3 Steps To Keep Your Vehicle Cool In The Heat

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You always want to keep your cool. Especially under the hood. Especially in the summer.

Your 4x4 has a hard time dealing with the heat. It gets even harder in the hottest months of the year. If you want to make things easier, run a check on all components under the hood.

You want to be sure that parts like your cat converter heat shield and battery are not affected by any heat buildup.

And what’s the best way to this?

.. with our 3 simple steps for summer-proofing your ride.



To run cool, your vehicle’s radiator first needs to be clean.

And right now, it’s probably clogged with solid deposits that can inhibit your cooling system.

That’s why you need to perform a radiator flush. And it’s easy to perform when you have everything you need:

  • Head screwdriver or appropriate wrench
  • An old rag
  • Radiator Flush solution
  • Coolant
  • Funnel
  • Coolant receptacle

Before beginning the manipulation, let your engine cool completely.

Remove the valve at the bottom of your radiator. Drain the old coolant.

Be very mindful – this fluid is extremely toxic and can be fatal if ingested. Pets are drawn to drinking it because of its sweet taste!

Drain the old coolant from the radiator into the coolant catcher underneath. Once it has emptied completely, replace the drain plug and remove your radiator cap. Add your radiator flush solution inside the radiator, and fill it up all completely with water.

Replace and tighten the radiator cap. Start your engine and leave it running until it reaches a normal operating temperature. Turn on the heater to the hottest position. Leave it on for at least 10 minutes and then turn off the engine.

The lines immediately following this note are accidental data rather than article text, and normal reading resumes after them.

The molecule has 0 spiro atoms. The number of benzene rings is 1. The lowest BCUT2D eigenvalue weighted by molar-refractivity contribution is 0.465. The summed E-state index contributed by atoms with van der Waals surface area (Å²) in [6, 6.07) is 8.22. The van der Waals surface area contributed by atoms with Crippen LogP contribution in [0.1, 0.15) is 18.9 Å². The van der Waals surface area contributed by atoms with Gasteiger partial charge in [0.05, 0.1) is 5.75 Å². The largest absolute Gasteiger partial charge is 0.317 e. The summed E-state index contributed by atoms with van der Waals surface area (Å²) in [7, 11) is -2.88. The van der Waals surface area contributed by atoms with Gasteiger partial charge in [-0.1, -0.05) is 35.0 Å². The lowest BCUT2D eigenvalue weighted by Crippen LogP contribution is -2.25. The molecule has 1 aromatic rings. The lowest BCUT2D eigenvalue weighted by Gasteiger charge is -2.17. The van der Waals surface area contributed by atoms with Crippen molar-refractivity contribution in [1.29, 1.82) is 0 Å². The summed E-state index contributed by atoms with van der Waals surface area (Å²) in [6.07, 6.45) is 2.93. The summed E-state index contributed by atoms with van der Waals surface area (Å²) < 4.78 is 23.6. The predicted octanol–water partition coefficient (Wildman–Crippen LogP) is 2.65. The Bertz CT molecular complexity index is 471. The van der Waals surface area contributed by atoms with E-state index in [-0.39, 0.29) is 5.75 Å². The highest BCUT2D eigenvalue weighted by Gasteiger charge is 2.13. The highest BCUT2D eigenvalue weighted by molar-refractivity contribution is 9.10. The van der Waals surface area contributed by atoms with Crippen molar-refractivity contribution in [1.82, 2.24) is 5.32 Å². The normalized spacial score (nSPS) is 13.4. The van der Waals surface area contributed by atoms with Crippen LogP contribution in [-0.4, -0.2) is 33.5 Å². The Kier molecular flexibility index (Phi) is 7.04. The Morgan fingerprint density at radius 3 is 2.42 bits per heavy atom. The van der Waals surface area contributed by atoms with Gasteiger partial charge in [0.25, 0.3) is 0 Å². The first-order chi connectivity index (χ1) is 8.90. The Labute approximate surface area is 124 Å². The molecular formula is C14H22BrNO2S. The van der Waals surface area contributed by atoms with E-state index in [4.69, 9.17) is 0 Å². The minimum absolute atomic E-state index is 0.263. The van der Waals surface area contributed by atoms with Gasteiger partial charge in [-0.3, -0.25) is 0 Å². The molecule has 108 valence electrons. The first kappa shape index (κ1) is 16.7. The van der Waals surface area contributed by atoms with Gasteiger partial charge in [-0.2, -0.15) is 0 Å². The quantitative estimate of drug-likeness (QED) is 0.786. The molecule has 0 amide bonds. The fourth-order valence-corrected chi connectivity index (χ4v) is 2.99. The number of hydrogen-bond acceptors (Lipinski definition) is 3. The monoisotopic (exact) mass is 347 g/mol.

Once the engine has cooled, open the radiator drain, and again, drain the contents of the radiator completely.

Your drain is complete! Wasn’t that easy?

The final step is to refill your radiator with fresh coolant.

Replace your radiator drain plug. Fill the radiator with a 1:1 mixture of coolant and water using a funnel. Tighten all caps.

You should already feel.. cooler.



If you skip regular maintenance, your vehicle’s AC can lose around 5% of its efficiency during each year of operation.

The most common symptoms that your AC needs maintenance are:

  • Lack of cool air coming through the vents
  • Very low levels of air flow
  • Formed moisture around your compressor
  • A unique odor coming from your AC

..A ride in a vehicle with poor AC can be… sweaty and uncomfortable. The only answer is to service.

Unfortunately, you can do this one of your own.

By law, you’re required to service your AC at a shop, because it involves R13 and R134 system refrigerants which should not be released into the air.

It’s still a good idea understand exactly how it’s being serviced. Your AC system works with the following 4 components:

  • A compressor, which takes in gas
  • A condenser, which cools down this gas
  • An orifice tube, which causes additional pressure to cools down the gas
  • An evaporator, which the cold air blows through to arrive to the cabin

Your service technician will inspect your air conditioning compressor drive belt, serpentine belt and all accessible components for cracks, leaks or other damage. He or she will check the operation of the compressor.

If leaks or damage are not found, the system’s refrigerant is evacuated, the system is vacuum-tested, and then recharged with fresh refrigerant.


Viscosity measures a fluid's resistance to flow.

In this case, I’m referring to your engine oil’s thickness and its level of detergent additives.

If your engine oil is cooled, it becomes too thick and is difficult to pump. This means that the proper lubrication of critical engine components is hindered.

On the other hand, if engine oil is heated, it becomes too thin. This can reduce its ability to provide an adequate protective coating to critical engine components.

You need a balanced viscosity level. And the level depends on the season.

In the summer heat, you’ll want to have a higher viscosity to keep your engine oil from becoming too thin from the heat.

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